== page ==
Lack of Leadership Hurts

By Bernardus Holtrop on April 27, 2018

Linkage-Leadership-Blog-Holtrop_Bernardus

When I started leading teams as a young consultant, after a short while I thought I had it all figured out. I was clear on the output we were generating, distributed work well, and made sure to pay attention to team members’ development—an early sign of my passion for developing people.

However… something was missing. Actually, a lot was missing. A generous colleague who interviewed my team about my leadership put it in one word: they missed my “umpf.”

What they were really saying is that they were missing inspiration, new challenges, setting a high bar for performance—and that feeling of pride that comes from accomplishing something really hard together.

I was leading from a belief that highly talented people didn’t need much leadership; that they would figure out what to do once they were given a target and some direction on how to achieve it. Maybe I was overcompensating for having experienced micromanagement gone wrong firsthand.

The Absentee Leader

Turns out, I wasn’t alone. In a recent Harvard Business Review article “The Most Common Type of Incompetent Leader”, the authors call this absentee leadership. In a recent survey, eight of the top nine complaints of leaders were not about what they did, but what they didn’t do. Moreover, the impact of absentee leadership was more negative and longer lasting than that of destructive leadership.

Our team’s research about what makes great leaders great helped me see much more clearly what I wasn’t doing that my team really needed.

It turns out that the most effective leaders make five commitments to the people they lead: to Inspire, to Engage, to Innovate, to Achieve, and to Become Purposeful. Looking back, I was certainly achieving, but I was not really inspiring or engaging in a way that delighted and excited my team members.

Despite my good effort, I was falling short in the area that mattered the most.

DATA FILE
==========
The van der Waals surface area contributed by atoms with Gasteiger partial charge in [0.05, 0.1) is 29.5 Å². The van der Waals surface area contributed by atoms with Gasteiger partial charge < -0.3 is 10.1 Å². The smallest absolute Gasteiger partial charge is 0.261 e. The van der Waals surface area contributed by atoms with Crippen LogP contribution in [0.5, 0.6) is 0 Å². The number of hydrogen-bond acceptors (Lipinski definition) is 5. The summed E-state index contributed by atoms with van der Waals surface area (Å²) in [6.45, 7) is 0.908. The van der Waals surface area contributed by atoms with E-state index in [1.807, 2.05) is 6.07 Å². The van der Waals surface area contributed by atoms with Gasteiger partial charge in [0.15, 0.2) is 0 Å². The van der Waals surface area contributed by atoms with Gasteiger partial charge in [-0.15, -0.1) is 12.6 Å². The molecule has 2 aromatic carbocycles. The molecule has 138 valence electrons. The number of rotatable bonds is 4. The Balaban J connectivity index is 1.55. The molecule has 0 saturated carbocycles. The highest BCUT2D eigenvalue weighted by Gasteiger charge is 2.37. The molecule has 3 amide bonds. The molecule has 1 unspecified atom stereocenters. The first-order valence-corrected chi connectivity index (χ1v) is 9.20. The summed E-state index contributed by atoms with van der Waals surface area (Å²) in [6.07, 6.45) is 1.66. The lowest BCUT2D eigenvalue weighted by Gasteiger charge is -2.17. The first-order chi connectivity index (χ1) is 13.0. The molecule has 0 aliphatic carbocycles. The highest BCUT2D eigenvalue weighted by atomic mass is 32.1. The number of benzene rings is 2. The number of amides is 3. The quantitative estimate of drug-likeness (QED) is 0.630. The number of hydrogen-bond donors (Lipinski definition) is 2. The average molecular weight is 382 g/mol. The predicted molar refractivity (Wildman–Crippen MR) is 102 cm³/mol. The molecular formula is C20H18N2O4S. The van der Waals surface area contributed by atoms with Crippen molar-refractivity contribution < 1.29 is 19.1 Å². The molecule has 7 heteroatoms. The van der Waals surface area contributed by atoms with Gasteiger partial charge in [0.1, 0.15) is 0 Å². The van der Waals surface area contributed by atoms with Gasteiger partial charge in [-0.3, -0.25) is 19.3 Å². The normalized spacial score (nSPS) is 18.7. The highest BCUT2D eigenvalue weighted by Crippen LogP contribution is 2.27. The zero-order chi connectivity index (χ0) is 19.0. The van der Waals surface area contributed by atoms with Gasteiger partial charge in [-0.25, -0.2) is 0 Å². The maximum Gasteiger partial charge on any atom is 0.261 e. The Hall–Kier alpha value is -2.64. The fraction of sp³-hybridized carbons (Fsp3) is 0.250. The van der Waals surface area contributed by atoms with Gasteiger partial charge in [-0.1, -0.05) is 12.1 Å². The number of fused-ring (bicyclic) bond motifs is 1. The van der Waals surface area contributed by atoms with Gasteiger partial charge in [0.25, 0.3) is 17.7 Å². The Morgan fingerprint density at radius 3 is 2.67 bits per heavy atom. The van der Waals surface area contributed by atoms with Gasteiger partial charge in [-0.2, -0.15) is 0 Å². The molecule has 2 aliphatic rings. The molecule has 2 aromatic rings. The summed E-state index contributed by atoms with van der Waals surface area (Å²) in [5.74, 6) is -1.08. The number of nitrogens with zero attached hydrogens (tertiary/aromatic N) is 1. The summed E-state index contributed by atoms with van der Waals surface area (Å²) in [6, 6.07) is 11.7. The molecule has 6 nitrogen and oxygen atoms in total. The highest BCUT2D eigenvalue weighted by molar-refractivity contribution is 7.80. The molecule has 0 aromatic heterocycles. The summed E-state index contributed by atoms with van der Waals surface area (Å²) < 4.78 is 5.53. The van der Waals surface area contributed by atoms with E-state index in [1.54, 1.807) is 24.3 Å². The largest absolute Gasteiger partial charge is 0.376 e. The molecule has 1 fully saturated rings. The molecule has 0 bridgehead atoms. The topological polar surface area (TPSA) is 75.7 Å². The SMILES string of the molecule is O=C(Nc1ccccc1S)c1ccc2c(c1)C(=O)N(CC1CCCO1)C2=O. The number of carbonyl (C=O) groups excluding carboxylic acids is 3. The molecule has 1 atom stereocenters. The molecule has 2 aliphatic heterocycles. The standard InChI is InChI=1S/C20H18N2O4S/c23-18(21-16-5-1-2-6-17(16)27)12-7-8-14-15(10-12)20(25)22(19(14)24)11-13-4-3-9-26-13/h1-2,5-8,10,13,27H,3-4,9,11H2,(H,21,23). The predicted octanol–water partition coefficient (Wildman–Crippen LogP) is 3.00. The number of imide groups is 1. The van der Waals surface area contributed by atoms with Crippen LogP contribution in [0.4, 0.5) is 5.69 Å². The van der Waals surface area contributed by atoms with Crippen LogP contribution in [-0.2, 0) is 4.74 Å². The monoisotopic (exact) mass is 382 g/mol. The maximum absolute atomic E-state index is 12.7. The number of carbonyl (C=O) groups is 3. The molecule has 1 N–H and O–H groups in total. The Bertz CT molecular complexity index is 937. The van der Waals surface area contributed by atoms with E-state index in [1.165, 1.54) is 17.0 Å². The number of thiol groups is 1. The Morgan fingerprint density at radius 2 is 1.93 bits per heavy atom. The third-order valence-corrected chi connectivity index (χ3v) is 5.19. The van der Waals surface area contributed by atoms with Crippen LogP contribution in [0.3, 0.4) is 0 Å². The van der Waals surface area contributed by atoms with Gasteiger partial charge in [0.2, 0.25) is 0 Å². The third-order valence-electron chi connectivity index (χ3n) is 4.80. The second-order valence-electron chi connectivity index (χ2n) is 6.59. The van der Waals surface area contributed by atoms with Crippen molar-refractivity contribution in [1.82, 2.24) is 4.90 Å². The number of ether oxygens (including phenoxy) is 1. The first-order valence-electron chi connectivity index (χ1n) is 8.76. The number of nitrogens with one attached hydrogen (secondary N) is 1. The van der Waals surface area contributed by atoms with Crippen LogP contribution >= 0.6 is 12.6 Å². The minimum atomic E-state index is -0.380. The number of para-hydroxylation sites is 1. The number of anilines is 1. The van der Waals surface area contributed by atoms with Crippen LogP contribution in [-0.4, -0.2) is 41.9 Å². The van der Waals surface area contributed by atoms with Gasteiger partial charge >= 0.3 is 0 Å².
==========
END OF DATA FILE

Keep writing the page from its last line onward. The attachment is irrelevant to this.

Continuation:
Inspiration, it’s up to you

It took me a few years to realize this, and to get significantly better. Here are a few things that I worked on that you might find useful as you work with your team to inspire greatness this year:

  • Imagine success – In our team meetings, I set aside time for us to talk as a group about what’s inspiring for us as an outcome or vision, before talking about whether it’s feasible or not. Together, we imagine what our clients’ lives will be like when we’re successful, and how that will make us feel.
  • Discuss meaning – As a team, we discuss what’s meaningful and inspiring for each of us in terms of what we work towards and how we work together.
  • Practice authenticity – I have candidly shared my journey to be a more present leader and my attempts to be more aspirational with my team. This helps to create an environment where they are comfortable sharing their own experiences and stories of personal development.

How can you begin your own journey from being an absentee leader to being a purposeful leader? Ask yourself, how can I become more: Inspiring? Engaging? Innovative? Purposeful?

Take note of what comes to mind and share your comments below.

Posted in Blog, Coaching, Executive Development, Leadership Development, Team Effectiveness

About Bernardus Holtrop

Bernardus Holtrop is a Principal Consultant at Linkage. He is an experienced group facilitator and executive coach who works with organizations, both large and small, including many Fortune 100 companies. Bernardus designs leadership development programs and personalized strategies that improve work relationships, cultivate organizational transformation, and deliver bottom line results
3 comments on “Lack of Leadership Hurts
  1. sally verrilli says:

    I LOVE this article! Thank you for writing it. It’s just what I needed to read this morning.

    • Sarah Breigle says:

      Dear Sally,
      Thank you for taking the time to read our blog. I’m glad that it resonated with you.
      Warm Regards,
      Sarah Breigle
      Editor

  2. Danielle Lucido says:

    Excellent insights Bernardus, thank you for sharing this article. Was just thinking about this type of leader the other day.

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